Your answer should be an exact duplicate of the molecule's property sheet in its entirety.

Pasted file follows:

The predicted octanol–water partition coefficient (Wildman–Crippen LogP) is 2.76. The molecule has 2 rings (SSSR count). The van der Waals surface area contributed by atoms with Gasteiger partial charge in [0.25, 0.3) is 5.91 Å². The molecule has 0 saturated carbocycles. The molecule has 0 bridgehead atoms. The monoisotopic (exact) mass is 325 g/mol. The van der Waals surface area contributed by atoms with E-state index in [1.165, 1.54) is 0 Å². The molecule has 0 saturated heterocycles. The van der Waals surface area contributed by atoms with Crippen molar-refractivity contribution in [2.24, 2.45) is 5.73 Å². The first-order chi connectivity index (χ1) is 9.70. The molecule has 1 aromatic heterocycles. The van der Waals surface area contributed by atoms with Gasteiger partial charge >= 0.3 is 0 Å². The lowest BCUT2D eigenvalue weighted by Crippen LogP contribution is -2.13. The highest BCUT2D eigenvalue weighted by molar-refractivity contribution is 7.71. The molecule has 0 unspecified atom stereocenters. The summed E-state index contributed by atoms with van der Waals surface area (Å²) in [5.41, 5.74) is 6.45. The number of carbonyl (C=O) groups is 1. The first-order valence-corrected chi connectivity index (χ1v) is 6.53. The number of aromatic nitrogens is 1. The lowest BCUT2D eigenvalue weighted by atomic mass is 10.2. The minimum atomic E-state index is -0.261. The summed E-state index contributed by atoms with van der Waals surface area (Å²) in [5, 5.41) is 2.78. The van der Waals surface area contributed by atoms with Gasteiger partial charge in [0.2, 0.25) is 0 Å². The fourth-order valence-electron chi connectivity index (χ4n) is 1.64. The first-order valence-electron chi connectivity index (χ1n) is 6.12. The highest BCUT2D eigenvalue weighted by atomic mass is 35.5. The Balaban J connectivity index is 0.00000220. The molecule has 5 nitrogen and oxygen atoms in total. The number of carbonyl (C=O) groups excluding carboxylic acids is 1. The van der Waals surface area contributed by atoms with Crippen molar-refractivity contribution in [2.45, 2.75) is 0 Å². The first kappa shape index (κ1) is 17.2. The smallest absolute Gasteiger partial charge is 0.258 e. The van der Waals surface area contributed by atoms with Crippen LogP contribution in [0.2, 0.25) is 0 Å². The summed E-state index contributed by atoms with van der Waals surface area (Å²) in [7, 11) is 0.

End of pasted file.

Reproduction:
The predicted octanol–water partition coefficient (Wildman–Crippen LogP) is 2.76. The molecule has 2 rings (SSSR count). The van der Waals surface area contributed by atoms with Gasteiger partial charge in [0.25, 0.3) is 5.91 Å². The molecule has 0 saturated carbocycles. The molecule has 0 bridgehead atoms. The monoisotopic (exact) mass is 325 g/mol. The van der Waals surface area contributed by atoms with E-state index in [1.165, 1.54) is 0 Å². The molecule has 0 saturated heterocycles. The van der Waals surface area contributed by atoms with Crippen molar-refractivity contribution in [2.24, 2.45) is 5.73 Å². The first-order chi connectivity index (χ1) is 9.70. The molecule has 1 aromatic heterocycles. The van der Waals surface area contributed by atoms with Gasteiger partial charge >= 0.3 is 0 Å². The lowest BCUT2D eigenvalue weighted by Crippen LogP contribution is -2.13. The highest BCUT2D eigenvalue weighted by molar-refractivity contribution is 7.71. The molecule has 0 unspecified atom stereocenters. The summed E-state index contributed by atoms with van der Waals surface area (Å²) in [5.41, 5.74) is 6.45. The number of carbonyl (C=O) groups is 1. The first-order valence-corrected chi connectivity index (χ1v) is 6.53. The number of aromatic nitrogens is 1. The lowest BCUT2D eigenvalue weighted by atomic mass is 10.2. The minimum atomic E-state index is -0.261. The summed E-state index contributed by atoms with van der Waals surface area (Å²) in [5, 5.41) is 2.78. The van der Waals surface area contributed by atoms with Gasteiger partial charge in [0.2, 0.25) is 0 Å². The fourth-order valence-electron chi connectivity index (χ4n) is 1.64. The first-order valence-electron chi connectivity index (χ1n) is 6.12. The highest BCUT2D eigenvalue weighted by atomic mass is 35.5. The Balaban J connectivity index is 0.00000220. The molecule has 5 nitrogen and oxygen atoms in total. The number of carbonyl (C=O) groups excluding carboxylic acids is 1. The van der Waals surface area contributed by atoms with Crippen molar-refractivity contribution in [2.45, 2.75) is 0 Å². The first kappa shape index (κ1) is 17.2. The smallest absolute Gasteiger partial charge is 0.258 e. The van der Waals surface area contributed by atoms with Crippen LogP contribution in [0.2, 0.25) is 0 Å². The summed E-state index contributed by atoms with van der Waals surface area (Å²) in [7, 11) is 0.